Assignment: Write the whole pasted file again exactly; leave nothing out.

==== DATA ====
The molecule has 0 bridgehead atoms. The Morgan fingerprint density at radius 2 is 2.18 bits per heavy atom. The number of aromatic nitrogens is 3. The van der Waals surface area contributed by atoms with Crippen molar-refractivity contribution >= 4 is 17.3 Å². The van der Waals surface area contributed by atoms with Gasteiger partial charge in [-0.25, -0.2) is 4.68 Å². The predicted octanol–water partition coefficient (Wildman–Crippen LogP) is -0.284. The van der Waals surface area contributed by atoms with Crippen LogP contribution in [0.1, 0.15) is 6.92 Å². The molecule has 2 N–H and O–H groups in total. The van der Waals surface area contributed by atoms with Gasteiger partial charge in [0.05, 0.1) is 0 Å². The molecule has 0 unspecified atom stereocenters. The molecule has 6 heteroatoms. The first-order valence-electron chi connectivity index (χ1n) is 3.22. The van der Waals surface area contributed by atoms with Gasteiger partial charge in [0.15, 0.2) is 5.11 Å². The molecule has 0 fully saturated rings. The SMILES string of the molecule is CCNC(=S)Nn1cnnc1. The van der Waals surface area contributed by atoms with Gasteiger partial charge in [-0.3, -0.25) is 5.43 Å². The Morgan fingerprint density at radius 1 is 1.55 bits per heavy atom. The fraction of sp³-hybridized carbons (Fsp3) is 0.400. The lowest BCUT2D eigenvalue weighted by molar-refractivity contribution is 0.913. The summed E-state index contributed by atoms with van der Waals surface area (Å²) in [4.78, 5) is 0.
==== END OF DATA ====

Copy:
The molecule has 0 bridgehead atoms. The Morgan fingerprint density at radius 2 is 2.18 bits per heavy atom. The number of aromatic nitrogens is 3. The van der Waals surface area contributed by atoms with Crippen molar-refractivity contribution >= 4 is 17.3 Å². The van der Waals surface area contributed by atoms with Gasteiger partial charge in [-0.25, -0.2) is 4.68 Å². The predicted octanol–water partition coefficient (Wildman–Crippen LogP) is -0.284. The van der Waals surface area contributed by atoms with Crippen LogP contribution in [0.1, 0.15) is 6.92 Å². The molecule has 2 N–H and O–H groups in total. The van der Waals surface area contributed by atoms with Gasteiger partial charge in [0.05, 0.1) is 0 Å². The molecule has 0 unspecified atom stereocenters. The molecule has 6 heteroatoms. The first-order valence-electron chi connectivity index (χ1n) is 3.22. The van der Waals surface area contributed by atoms with Gasteiger partial charge in [0.15, 0.2) is 5.11 Å². The molecule has 0 fully saturated rings. The SMILES string of the molecule is CCNC(=S)Nn1cnnc1. The van der Waals surface area contributed by atoms with Gasteiger partial charge in [-0.3, -0.25) is 5.43 Å². The Morgan fingerprint density at radius 1 is 1.55 bits per heavy atom. The fraction of sp³-hybridized carbons (Fsp3) is 0.400. The lowest BCUT2D eigenvalue weighted by molar-refractivity contribution is 0.913. The summed E-state index contributed by atoms with van der Waals surface area (Å²) in [4.78, 5) is 0.